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  8. actually, the mark twian piece is prob true. havent read his writings recently, but they are extensive, including his writing on jews and palestine, which he visited for several months (not ten days on the federation tour.)

    now, follow up with a piece on george washington and the chanukkah menorah (valley forge and wall street manhattan).

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  9. Of course the Mark Twain piece is real (although it is taken out of context, slightly). I think we were talking about, why is it that anyone cares what he has to say for validation. Sure, he was bright, a wickedly good writer and an icon. But frankly, so what? The Jews aren't good or not good because Mark Twain admired or didn't admire them.

    George W and the menorah? That's a new one to me!

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  10. What goyim have to say about Jews is, in fact, quite important, because they are an unbiased source of opinion. Also they can be honest about our flaws (absent modern PC considerations) in a way that we ourselves cannot. We can tell ourselves their opinion doesnt really matter, but then we are lying our to ourselves.

    A book appeared about 20 years ago by a (Jew)named Gould called "What did they think of the Jews?" It differs from the Plessner book because, in addition to being more extensive, it includes negtive as well as positive assesments.

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  11. Reb DF, no one is unbiased. They are not us, that's true. :)

    On the contrary, I find that we can often be honest about our flaws while they (at least those who are philosemitic, which is a fancy way of saying an unhealthy interest in the Jews, only without the hatred and unhealthy interest of antisemites).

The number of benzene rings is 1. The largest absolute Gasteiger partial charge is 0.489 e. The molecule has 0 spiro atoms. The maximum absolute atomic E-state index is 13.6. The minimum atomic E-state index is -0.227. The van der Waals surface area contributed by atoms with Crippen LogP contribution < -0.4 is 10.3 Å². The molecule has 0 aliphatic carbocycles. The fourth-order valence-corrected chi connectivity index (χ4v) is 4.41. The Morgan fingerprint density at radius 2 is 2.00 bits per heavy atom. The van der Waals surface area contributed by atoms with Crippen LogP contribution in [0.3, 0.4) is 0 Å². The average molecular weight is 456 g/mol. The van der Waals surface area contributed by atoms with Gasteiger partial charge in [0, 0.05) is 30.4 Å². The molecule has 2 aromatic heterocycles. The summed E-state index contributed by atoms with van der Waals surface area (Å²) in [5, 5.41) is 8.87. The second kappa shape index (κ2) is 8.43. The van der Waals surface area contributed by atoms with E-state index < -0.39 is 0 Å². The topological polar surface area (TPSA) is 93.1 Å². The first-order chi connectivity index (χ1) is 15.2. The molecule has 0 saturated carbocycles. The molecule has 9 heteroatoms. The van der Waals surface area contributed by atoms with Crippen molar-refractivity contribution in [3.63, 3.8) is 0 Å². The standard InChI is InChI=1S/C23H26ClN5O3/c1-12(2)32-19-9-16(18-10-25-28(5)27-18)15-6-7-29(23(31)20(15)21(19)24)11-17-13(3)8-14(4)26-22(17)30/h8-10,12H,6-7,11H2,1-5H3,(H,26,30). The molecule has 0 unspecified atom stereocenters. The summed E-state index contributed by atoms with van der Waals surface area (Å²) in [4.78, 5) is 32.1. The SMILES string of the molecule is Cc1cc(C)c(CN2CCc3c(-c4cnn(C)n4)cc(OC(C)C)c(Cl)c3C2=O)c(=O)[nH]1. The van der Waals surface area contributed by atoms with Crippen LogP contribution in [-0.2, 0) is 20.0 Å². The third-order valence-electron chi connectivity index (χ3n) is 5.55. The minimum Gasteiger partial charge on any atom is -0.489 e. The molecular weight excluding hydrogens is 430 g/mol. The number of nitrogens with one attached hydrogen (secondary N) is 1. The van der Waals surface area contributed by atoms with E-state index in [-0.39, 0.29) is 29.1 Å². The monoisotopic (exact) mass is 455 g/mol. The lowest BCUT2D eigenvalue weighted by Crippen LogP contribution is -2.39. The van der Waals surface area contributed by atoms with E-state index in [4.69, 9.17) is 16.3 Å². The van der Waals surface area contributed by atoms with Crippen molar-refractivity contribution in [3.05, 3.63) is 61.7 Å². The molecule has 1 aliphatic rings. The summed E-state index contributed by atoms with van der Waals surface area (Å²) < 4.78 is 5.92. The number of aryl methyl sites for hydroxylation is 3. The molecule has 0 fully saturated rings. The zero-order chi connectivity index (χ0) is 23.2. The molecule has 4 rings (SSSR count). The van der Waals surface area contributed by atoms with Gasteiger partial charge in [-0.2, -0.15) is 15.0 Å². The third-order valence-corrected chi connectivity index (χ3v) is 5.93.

On the other hand, there's some truth to what you say as well re pointing out hard truths.

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  12. S., here's the one about George Washington and Hanukkah. I only heard it about a year ago, but apparently it goes back to at least 1920 or so, and is (apparently) part of the Hanukkah myth for a significant sector of American Jewry:

    http://www.examiner.com/religion-and-politics-in-kansas-city/the-myth-of-george-washington-and-hanukkah

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  13. MarGavriel, coming from a Nasorean Rabbi... :-)

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  14. "Personally I don't know why Napoleon's opinion is supposed to matter. He was certainly wrong about other things, not to mention a nasty sort of monster. But it's a good foil. "

    Were you thinking of Bilaam's "Mah tovu" by any chance? -- Phil

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  15. MYG -- "Nasorean" = Jewish-Christian? I didn't google the author.

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  16. Not just a Nasorean Rabbi, but the Messiah apparently

    "Under Baruch's guidance, the group rejected the Divinity of Yeshua, affirmed his Messiahship, and adopted the Didache as its constitution."
    see http://www.nasori.org/the_zaddik.htm

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  17. Nasorean doesn't equal Jewish Christian. It, apparently, equals Judaizing Christian - but not just any Judaizing, but Dead Sea Sect Judaizing. They've got a helpful Aryeh Kaplan translation of Sefer Yetzirah on their web site, so you know that their theology is rock-solid. Learn something new every day.

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  18. Ever think of a post about R. Aryeh Kaplan, now that you mention him? He impacted thousands of Jews. He sort of made Kabalah fashionable, or maybe accessible is the better word. Was the Berel Wein of his generation, maybe, for emerging religous Jews? I've always liked R Pinchas Stolper's statement about his early demise: God only wanted so much revealed, and no more. I was very taken by that notion when I was younger.

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  19. Hmmm...Washington and the Menorah sounds like a good post in a few months time.

    And Napoleon really was a great figure in history, so his opinion should matter a little more then the average Joe's

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  20. The legend repeated itself, according to the Artscroll book: "They Called Him Mike" when NYC Mayor William O'Dwyer (in about 1950) made a very similar statement as Napoleon's. See page 392 of that book. -- Phil